Court turns down Vitangcol’s try to pin down Abaya in MRT graft case
The Sandiganbayan has denied the move of sacked Metro Rail Transit (MRT-3) General Manager Al Vitangcol III to allow the production of material evidence that would help him pin down outgoing Transportation Secretary Joseph Emilio “Jun” Abaya in the graft case over the MRT maintenance contract mess.
In a resolution, the anti-graft court Special Third Division said it denied the motion for lack of merit because Vitangcol failed to comply with the requirements for production of material evidence in the Rules of Court.
In a motion to allow production of material evidence and admissions by adverse party filed before the anti-graft court Third Division, Vitangcol asked the court to direct the Office of the Special Prosecutor to produce material evidence pertaining to officials the Ombudsman acquitted of the graft case.
Vitangcol through his counsels asked the Ombudsman prosecutors to provide authenticated copies of the counter-affidavits of those acquitted, claiming that the Ombudsman did not provide him copies during the preliminary investigation.
One of those Vitangcol wants to have a copy of is the counter-affidavit of Abaya, who was cleared by the Ombudsman in the graft indictment.
The court said what Vitangcol was requesting were the counter-affidavits of his respondents in the case, although the Rules of Court only allow production of material evidence pertaining to written statements by the complainant and other witnesses.
The court also said that Vitangcol’s plea to be given copies of these documents to show his innocence in the case and “negate the wrongful accusations of the Ombudsman” is not sufficient to be allowed his motion.
But the court nonetheless ordered the Ombudsman to provide Vitangcol with copies of the counter-affidavits as provided for by the Supreme Court that a petitioner may request for copies of the counter-affidavits of his co-accused.
The court also denied Vitangcol’s motion to require the prosecution to admit under oath that Abaya in his counter-affidavit said the MRT maintenance contract was above board and that the MRT-3 had to enter into a negotiated procurement.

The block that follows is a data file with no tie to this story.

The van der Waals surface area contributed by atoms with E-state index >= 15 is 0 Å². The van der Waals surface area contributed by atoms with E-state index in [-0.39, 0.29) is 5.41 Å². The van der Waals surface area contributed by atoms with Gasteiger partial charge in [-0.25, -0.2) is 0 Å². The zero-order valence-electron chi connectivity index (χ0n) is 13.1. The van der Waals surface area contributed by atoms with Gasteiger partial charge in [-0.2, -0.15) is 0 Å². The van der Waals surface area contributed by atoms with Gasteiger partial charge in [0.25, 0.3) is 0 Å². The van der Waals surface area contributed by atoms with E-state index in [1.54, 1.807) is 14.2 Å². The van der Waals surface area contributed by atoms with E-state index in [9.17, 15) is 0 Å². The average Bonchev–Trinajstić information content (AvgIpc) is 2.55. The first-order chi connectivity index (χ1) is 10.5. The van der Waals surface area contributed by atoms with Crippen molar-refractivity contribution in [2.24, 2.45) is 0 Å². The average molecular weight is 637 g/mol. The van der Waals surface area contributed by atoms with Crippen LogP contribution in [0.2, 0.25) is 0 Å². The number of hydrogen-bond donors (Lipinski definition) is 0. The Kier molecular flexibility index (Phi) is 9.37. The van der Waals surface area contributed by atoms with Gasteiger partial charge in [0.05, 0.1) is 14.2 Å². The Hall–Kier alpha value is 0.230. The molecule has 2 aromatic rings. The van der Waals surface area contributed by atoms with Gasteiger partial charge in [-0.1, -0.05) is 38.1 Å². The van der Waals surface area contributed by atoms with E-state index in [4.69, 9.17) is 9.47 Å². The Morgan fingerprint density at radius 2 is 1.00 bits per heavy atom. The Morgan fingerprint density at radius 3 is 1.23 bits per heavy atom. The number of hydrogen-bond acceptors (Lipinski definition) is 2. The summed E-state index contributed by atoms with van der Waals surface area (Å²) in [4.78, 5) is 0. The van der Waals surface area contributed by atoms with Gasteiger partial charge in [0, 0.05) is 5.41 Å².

Vitangcol had also wanted the prosecution to admit that Abaya in his affidavit said that he signed the notice of award to Philippine Trans Rail Management and Services Corp. (PH Trams), that the Bids and Awards Committee and the negotiating team followed the procedure and complied with the requirements and that the contract with PH Trams did not cause injury to government.
The court said Vitangcol’s purpose in his request for admission is not the proper subject for the request, as stated in the Rules of Court which said request for admission must only pertain to the genuineness of any material and relevant document.
The court also denied for being premature Vitangcol’s motion for subpoena to direct the MRT Corporation to produce the letters it received, saying that a subpoena may be requested by Vitangcol during trial.
In his motion for reconsideration on the Ombudsman’s graft indictment against him, Vitangcol asked the reason behind why Abaya, despite his signatures in the documents, was not indicted for the alleged graft-ridden maintenance contract with PH Trams.
“The award of the contract was the product of a collegial determination. However, it was subject to the approval of DOTC (Department of Transportation and Communication) (Undersecretary (Jose) Lotilla and Secretary Abaya… The contract would not have been awarded to PH Trams and CB&T JV had it not been for the subsequent approval of Lotilla and Abaya,” Vitangcol’s motion said.